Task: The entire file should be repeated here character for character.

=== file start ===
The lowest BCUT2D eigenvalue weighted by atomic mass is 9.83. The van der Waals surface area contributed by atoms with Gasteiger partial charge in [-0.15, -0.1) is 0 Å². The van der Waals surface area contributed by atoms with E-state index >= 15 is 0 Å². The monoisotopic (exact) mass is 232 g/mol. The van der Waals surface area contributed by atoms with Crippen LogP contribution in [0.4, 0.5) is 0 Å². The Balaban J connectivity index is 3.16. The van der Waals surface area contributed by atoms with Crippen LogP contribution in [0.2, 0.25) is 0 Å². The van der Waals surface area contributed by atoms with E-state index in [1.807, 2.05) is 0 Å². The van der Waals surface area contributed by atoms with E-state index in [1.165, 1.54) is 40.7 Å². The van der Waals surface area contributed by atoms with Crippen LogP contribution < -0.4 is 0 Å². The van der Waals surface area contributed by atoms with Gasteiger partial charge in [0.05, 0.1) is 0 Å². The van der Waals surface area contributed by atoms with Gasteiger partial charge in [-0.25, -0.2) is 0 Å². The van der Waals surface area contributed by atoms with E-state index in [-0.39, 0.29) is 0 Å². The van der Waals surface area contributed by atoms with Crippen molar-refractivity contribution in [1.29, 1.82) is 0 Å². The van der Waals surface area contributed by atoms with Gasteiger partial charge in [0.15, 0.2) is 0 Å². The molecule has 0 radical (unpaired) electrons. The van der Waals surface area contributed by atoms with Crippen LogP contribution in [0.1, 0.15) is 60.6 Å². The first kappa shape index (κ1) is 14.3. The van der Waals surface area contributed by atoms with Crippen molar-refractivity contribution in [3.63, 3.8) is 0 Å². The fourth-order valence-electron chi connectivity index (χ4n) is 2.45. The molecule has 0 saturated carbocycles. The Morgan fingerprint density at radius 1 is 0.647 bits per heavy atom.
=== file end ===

The lowest BCUT2D eigenvalue weighted by atomic mass is 9.83. The van der Waals surface area contributed by atoms with Gasteiger partial charge in [-0.15, -0.1) is 0 Å². The van der Waals surface area contributed by atoms with E-state index >= 15 is 0 Å². The monoisotopic (exact) mass is 232 g/mol. The van der Waals surface area contributed by atoms with Crippen LogP contribution in [0.4, 0.5) is 0 Å². The Balaban J connectivity index is 3.16. The van der Waals surface area contributed by atoms with Crippen LogP contribution in [0.2, 0.25) is 0 Å². The van der Waals surface area contributed by atoms with E-state index in [1.807, 2.05) is 0 Å². The van der Waals surface area contributed by atoms with E-state index in [1.165, 1.54) is 40.7 Å². The van der Waals surface area contributed by atoms with Crippen LogP contribution < -0.4 is 0 Å². The van der Waals surface area contributed by atoms with Gasteiger partial charge in [0.05, 0.1) is 0 Å². The van der Waals surface area contributed by atoms with Gasteiger partial charge in [-0.25, -0.2) is 0 Å². The van der Waals surface area contributed by atoms with E-state index in [-0.39, 0.29) is 0 Å². The van der Waals surface area contributed by atoms with Crippen molar-refractivity contribution in [1.29, 1.82) is 0 Å². The van der Waals surface area contributed by atoms with Gasteiger partial charge in [0.15, 0.2) is 0 Å². The molecule has 0 radical (unpaired) electrons. The van der Waals surface area contributed by atoms with Crippen LogP contribution in [0.1, 0.15) is 60.6 Å². The first kappa shape index (κ1) is 14.3. The van der Waals surface area contributed by atoms with Crippen molar-refractivity contribution in [3.63, 3.8) is 0 Å². The fourth-order valence-electron chi connectivity index (χ4n) is 2.45. The molecule has 0 saturated carbocycles. The Morgan fingerprint density at radius 1 is 0.647 bits per heavy atom.